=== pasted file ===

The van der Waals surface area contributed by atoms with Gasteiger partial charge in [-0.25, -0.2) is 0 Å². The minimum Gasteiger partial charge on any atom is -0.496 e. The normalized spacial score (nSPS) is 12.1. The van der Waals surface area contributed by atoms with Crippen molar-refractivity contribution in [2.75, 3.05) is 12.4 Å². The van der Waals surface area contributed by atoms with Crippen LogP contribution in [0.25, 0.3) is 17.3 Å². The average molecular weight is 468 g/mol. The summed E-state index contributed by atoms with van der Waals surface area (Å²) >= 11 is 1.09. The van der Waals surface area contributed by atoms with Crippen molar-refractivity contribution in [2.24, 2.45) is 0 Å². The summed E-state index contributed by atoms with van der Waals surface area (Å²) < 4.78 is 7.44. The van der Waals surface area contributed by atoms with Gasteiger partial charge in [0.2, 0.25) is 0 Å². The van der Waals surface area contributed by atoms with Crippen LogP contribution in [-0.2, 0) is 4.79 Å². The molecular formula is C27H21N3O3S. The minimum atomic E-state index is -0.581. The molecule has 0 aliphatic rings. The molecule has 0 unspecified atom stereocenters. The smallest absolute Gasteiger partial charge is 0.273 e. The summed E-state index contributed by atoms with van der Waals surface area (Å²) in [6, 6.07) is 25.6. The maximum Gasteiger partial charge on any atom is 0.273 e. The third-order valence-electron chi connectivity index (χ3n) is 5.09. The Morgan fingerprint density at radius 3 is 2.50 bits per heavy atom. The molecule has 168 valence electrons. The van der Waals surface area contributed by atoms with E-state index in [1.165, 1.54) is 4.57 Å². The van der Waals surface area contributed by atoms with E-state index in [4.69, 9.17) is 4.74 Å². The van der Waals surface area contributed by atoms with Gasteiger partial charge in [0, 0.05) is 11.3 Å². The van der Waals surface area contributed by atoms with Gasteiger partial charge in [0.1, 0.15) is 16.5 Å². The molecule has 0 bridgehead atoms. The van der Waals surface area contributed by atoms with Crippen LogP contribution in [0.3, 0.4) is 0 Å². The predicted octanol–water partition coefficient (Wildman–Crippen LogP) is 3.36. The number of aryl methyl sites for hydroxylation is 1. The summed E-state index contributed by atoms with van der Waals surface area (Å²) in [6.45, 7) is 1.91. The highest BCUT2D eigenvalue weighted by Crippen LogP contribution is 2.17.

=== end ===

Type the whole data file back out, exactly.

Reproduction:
The van der Waals surface area contributed by atoms with Gasteiger partial charge in [-0.25, -0.2) is 0 Å². The minimum Gasteiger partial charge on any atom is -0.496 e. The normalized spacial score (nSPS) is 12.1. The van der Waals surface area contributed by atoms with Crippen molar-refractivity contribution in [2.75, 3.05) is 12.4 Å². The van der Waals surface area contributed by atoms with Crippen LogP contribution in [0.25, 0.3) is 17.3 Å². The average molecular weight is 468 g/mol. The summed E-state index contributed by atoms with van der Waals surface area (Å²) >= 11 is 1.09. The van der Waals surface area contributed by atoms with Crippen molar-refractivity contribution in [2.24, 2.45) is 0 Å². The summed E-state index contributed by atoms with van der Waals surface area (Å²) < 4.78 is 7.44. The van der Waals surface area contributed by atoms with Gasteiger partial charge in [0.2, 0.25) is 0 Å². The van der Waals surface area contributed by atoms with Crippen LogP contribution in [-0.2, 0) is 4.79 Å². The molecular formula is C27H21N3O3S. The minimum atomic E-state index is -0.581. The molecule has 0 aliphatic rings. The molecule has 0 unspecified atom stereocenters. The smallest absolute Gasteiger partial charge is 0.273 e. The summed E-state index contributed by atoms with van der Waals surface area (Å²) in [6, 6.07) is 25.6. The maximum Gasteiger partial charge on any atom is 0.273 e. The third-order valence-electron chi connectivity index (χ3n) is 5.09. The Morgan fingerprint density at radius 3 is 2.50 bits per heavy atom. The molecule has 168 valence electrons. The van der Waals surface area contributed by atoms with E-state index in [1.165, 1.54) is 4.57 Å². The van der Waals surface area contributed by atoms with E-state index in [4.69, 9.17) is 4.74 Å². The van der Waals surface area contributed by atoms with Gasteiger partial charge in [0, 0.05) is 11.3 Å². The van der Waals surface area contributed by atoms with Gasteiger partial charge in [0.1, 0.15) is 16.5 Å². The molecule has 0 bridgehead atoms. The van der Waals surface area contributed by atoms with Crippen LogP contribution in [0.3, 0.4) is 0 Å². The predicted octanol–water partition coefficient (Wildman–Crippen LogP) is 3.36. The number of aryl methyl sites for hydroxylation is 1. The summed E-state index contributed by atoms with van der Waals surface area (Å²) in [6.45, 7) is 1.91. The highest BCUT2D eigenvalue weighted by Crippen LogP contribution is 2.17.